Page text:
Sunday, May 25, 2008

Conversation Recap for May 25, 2008

As part of intros, at a member’s request, we gave some background on what each of us does for a living. We are a K-12 teacher, student service coordinator, fair housing administrator, university nursing faculty, consultant to FDA on health products, director of Pierce County Community Services who also sits on the TPU Board, director and staff of Maxine Mimms Academy, parent support for a gang intervention program at the Urban League, student at Evergreen and member of hip-hop group 2012.

A question was raised about why our utility bills are so high and why there are so few resources for low-income people. There was some explanation about the market forces that affect our power rates as well as the revenue generating sources that can help lower costs. There was also some discussion of programs designed to help the poor.

Another question was raised about why people haven’t been coming. Laurie will resend the member list and each of us will call a name or two under our own from the list to see why they haven’t been coming.

Tom talked with us about the political process around nominating the democratic presidential candidate. Though there’s a lot of excitement around it this year. There is a nominating process and a convention process. Lots of folk who are involved now are not really aware of the procedures around this process.

The party itself has control over the process. There is a difference between the popular process and the party nominating process. The Supreme Court has said that political party members are the ones who may be credentialed to participate in the nominating process.

Our state has a caucus process. Feb. 9th was the state caucus date. They try to have the party caucuses on the same day for “party purity” purposes. The caucuses have 2 purposes—nominating and policy making (party platform). There is a mathematical formula for apportioning delegates for each presidential candidate based on how many caucus attendees sign in for a particular candidate.

The stages are:

Precinct Caucus
Legislative District Caucus
District Caucus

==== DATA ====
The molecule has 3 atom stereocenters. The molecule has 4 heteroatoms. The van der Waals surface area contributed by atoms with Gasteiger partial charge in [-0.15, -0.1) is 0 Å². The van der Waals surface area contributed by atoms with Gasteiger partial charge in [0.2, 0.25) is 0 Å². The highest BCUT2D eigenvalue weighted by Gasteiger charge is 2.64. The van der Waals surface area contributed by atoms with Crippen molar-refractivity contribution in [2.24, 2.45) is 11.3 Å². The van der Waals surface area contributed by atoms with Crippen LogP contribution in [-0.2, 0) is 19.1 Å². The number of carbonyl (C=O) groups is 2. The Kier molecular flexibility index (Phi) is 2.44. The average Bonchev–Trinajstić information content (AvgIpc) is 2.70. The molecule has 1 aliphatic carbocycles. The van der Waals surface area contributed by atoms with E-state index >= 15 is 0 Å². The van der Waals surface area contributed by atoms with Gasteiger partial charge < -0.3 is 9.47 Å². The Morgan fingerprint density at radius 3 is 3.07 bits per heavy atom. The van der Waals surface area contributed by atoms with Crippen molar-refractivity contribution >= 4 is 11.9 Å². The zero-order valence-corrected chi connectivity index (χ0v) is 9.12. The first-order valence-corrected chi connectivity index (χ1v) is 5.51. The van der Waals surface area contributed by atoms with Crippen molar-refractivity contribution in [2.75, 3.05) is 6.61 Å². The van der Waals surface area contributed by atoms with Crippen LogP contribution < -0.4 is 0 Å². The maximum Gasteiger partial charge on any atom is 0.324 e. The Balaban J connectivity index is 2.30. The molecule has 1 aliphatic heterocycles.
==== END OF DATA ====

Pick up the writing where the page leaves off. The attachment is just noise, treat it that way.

State Convention
National Convention

Who gets to play--Those who can bring people in to support them. Those who can get themselves known, by working, for example in the process—i.e., signing people in at the caucus etc.

The 25th district caucus, held at Jason Lee was the largest ever since 1972. Over 1,000. Just over 850 people attended the convention which represents a significant drop off, based on a misunderstanding of the roles and significance of the convention process and the nominating process and some folks probably lost interest in the policy making process.

A quorum call was made to see if 40% of the delegates were present. It was felt that the call was made strategically by Clinton supporters because they were outnumbered and wanted to quell Obama supporters ability to get platform planks that would be supported by Obama into the platform.

It is possible for delegates for one candidate to change their minds and vote for another candidate.


Question—what role does the general public have in this process? Might there not be a 3rd purpose beyond the nominating and the platform process, that progressives have? The 8-hour workday, civil rights, etc. came about because people went into the streets. We need to intervene in the political system in ways that nourish social movements.

One person asked what might be 3 ways progressives might organize?

Specific issues
Elect our own local officials
Alliances between these other 3

A point was made about how little influence and power the average American feels s/he has in politics.

Another issue that was brought up was how much time was taken up at the County Convention with amendments from the floor on resolutions so that a lot of time was spent by delegates voting on amendments they had very little time to think about. This time around some thing were managed differently AND there were so many more people attending.

One person said she was glad it was messy and hoped it stayed messy because we are struggling with inclusion.

A question was asked about what is done with the platform? It becomes party policy and candidates can be challenged based upon their position(s) on the platform planks.

Another person asked about Florida and Michigan. These 2 states broke party rules in moving up their primaries. Both Obama and Clinton pledged not to campaign in states that broke the rules.

One person said what Clinton is doing for women is phenomenal. Women have never had such a strong public voice.

One person remarked that we live in a representative democracy but we have the technology to do direct democracy. If we had direct electoral voting then Instant Runoff Voting would get his support but until then, in his opinion, IRV will just complicate matters.

Another felt that when someone invests in a process they should get a say in it. A person responded that he would love to believe that it’s possible, but his experience in Oakland was that when there was a large campaign to get rid of some very bad City Council members but at the end of the day, when the New Council was operating, they were faced with all these special interests in their face every day, “now that I’m here I understand the dynamics better” and the New Council became the Old Council within a year.

Hopefully, people will stay involved in the political process after the election and not just feel that it’s ok to go home and watch Jeopardy.

Another person remarked that there is no magic wand for building things but there is one for destroying things. Building something like universal health care will take some time.

Final comments were that this has been an engaging discussion and hopefully folks will take from I that our presence in important.

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